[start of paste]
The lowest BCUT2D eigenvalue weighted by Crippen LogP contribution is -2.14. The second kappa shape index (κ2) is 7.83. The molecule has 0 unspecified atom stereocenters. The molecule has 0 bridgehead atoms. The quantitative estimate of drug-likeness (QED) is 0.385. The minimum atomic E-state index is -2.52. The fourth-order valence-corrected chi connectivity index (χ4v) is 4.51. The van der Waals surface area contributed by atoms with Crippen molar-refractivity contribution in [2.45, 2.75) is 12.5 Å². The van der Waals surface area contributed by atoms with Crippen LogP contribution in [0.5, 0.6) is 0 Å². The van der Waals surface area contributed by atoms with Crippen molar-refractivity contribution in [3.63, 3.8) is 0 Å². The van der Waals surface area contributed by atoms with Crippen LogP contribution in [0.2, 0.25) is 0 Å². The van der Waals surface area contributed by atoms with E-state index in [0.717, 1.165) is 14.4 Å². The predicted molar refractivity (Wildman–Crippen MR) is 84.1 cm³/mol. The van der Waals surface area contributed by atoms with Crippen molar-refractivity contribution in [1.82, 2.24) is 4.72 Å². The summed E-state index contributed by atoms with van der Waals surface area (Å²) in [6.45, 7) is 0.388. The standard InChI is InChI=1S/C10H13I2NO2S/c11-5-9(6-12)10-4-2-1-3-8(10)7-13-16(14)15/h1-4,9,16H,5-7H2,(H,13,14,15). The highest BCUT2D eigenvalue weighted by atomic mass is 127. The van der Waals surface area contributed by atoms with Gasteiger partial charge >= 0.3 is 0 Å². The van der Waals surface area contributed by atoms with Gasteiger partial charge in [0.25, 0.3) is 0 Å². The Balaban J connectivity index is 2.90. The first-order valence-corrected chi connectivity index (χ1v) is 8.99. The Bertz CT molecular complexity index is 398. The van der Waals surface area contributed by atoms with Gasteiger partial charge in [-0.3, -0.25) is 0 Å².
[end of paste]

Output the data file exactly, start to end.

The lowest BCUT2D eigenvalue weighted by Crippen LogP contribution is -2.14. The second kappa shape index (κ2) is 7.83. The molecule has 0 unspecified atom stereocenters. The molecule has 0 bridgehead atoms. The quantitative estimate of drug-likeness (QED) is 0.385. The minimum atomic E-state index is -2.52. The fourth-order valence-corrected chi connectivity index (χ4v) is 4.51. The van der Waals surface area contributed by atoms with Crippen molar-refractivity contribution in [2.45, 2.75) is 12.5 Å². The van der Waals surface area contributed by atoms with Crippen LogP contribution in [0.5, 0.6) is 0 Å². The van der Waals surface area contributed by atoms with Crippen molar-refractivity contribution in [3.63, 3.8) is 0 Å². The van der Waals surface area contributed by atoms with Crippen LogP contribution in [0.2, 0.25) is 0 Å². The van der Waals surface area contributed by atoms with E-state index in [0.717, 1.165) is 14.4 Å². The predicted molar refractivity (Wildman–Crippen MR) is 84.1 cm³/mol. The van der Waals surface area contributed by atoms with Crippen molar-refractivity contribution in [1.82, 2.24) is 4.72 Å². The summed E-state index contributed by atoms with van der Waals surface area (Å²) in [6.45, 7) is 0.388. The standard InChI is InChI=1S/C10H13I2NO2S/c11-5-9(6-12)10-4-2-1-3-8(10)7-13-16(14)15/h1-4,9,16H,5-7H2,(H,13,14,15). The highest BCUT2D eigenvalue weighted by atomic mass is 127. The van der Waals surface area contributed by atoms with Gasteiger partial charge >= 0.3 is 0 Å². The van der Waals surface area contributed by atoms with Gasteiger partial charge in [0.25, 0.3) is 0 Å². The Balaban J connectivity index is 2.90. The first-order valence-corrected chi connectivity index (χ1v) is 8.99. The Bertz CT molecular complexity index is 398. The van der Waals surface area contributed by atoms with Gasteiger partial charge in [-0.3, -0.25) is 0 Å².